On a utility building in a courtyard between Bolshoi Patriarshy Pereulok (Lane) and Spiridon'evsky Pereulok, 6:08pm, April 12.

In a courtyard just off Krasina St., 6:26pm, April 13.

Looks like this one got interrupted and therefore is just an outline - Krasina St., 6:34pm, April 14.

In the context of beer-swilling locals (NЁK is at far right) in the area between the Boulevard Ring and Patriarchs' Ponds, April 16 around 4:30

Close-up of the same wall, around 4:30pm, April 16.

On a utility shed in the area between the Boulevard Ring and Patriarchs' Ponds, around 4:30, April 16.

Alongside stencils in entryway leading to the graffiti-rich courtyard off Kamergersky Pereulok, shortly after 7pm, April 17.

The NWP ("North-West Project") website has several pages of NЁK tags - some of them are really amazing.

The same site also has
a page with a couple of great stencils.

Wednesday, April 27, 2005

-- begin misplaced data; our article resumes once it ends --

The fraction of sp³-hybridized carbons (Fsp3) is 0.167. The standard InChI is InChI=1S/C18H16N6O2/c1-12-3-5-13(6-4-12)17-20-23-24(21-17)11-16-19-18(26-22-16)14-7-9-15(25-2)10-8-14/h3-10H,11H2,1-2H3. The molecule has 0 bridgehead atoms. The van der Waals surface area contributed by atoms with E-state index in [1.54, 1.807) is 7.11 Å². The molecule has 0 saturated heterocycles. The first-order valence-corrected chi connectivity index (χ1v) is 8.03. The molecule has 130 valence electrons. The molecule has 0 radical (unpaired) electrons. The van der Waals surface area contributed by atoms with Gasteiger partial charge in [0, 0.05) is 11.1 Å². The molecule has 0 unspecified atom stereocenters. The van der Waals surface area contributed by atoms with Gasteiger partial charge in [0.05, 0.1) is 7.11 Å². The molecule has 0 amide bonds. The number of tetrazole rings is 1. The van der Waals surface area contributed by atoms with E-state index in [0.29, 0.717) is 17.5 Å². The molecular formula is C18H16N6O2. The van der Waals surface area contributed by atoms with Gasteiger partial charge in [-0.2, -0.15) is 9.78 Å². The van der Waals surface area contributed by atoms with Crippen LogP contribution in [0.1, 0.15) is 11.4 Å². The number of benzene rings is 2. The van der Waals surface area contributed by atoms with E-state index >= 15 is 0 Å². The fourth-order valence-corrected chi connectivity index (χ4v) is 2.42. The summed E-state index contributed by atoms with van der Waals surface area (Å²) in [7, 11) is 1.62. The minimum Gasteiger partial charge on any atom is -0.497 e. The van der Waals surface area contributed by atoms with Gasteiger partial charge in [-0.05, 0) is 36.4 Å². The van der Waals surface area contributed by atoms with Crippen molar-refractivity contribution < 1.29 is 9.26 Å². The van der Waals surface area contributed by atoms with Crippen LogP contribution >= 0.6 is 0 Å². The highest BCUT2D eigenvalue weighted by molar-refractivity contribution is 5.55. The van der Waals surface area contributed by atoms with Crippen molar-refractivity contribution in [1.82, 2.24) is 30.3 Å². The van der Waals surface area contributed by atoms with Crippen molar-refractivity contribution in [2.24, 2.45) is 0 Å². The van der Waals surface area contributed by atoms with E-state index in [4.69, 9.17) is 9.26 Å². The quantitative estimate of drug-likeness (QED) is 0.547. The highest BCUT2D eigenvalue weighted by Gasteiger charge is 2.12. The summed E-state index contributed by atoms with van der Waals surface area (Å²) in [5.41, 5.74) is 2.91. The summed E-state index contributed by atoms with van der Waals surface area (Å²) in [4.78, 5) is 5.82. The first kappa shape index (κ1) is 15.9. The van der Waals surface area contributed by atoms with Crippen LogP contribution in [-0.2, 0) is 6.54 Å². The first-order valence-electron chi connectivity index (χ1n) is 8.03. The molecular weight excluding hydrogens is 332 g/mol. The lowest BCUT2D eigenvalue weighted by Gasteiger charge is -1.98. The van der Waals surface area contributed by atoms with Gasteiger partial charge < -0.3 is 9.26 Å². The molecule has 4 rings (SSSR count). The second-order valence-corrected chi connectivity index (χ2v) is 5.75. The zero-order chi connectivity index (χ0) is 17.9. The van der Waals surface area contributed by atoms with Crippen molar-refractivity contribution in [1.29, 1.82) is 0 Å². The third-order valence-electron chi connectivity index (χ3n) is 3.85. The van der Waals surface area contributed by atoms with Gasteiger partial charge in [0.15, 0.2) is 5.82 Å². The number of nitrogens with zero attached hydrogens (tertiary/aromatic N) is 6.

MNE (or MHE?) Crew

As with many tags here in Moscow, the reading of this one depends on whether you think the writer is using Cyrillic or Latin letters. Since "MNE" has meaning in Russian (as I've mentioned previously, it's the dative of "me," e.g., "give it to me" would be "dai mne"), in addition to probably being an acronym, that's my guess on how the letters are supposed to be read, not that it's tremendously important.

MNE Crew on fence ironwork, Petrovsky Pereulok, 12:47pm, April 23.

Monday, April 25, 2005

Zachem, again (and again, and again...)

I have more photos than I know what to do with of creative street art by the person or persons using the name "Zachem" - stencils, stickers, elaborate graffiti...all will be published here in due time. Meanwhile, here's one of the ones I like best:

Zachem stencil and the little beast I've seen in the past next to HAM's tag (to the right) at the corner of Sytinsky Pereulok and M. Palashevsky Pereulok, 7:58pm, April 12.


Graffiti is everywhere

Inside a portable toilet on Kudrinskaya Sq., 2:18pm, March 5, 2005.

Sunday, April 24, 2005

Hong Kong Graffiti

Probably this first one doesn't exactly qualify as graffiti, but I liked it. This is a mural by the harbor in the fishing village of Tai O on Lantau Island, April 6.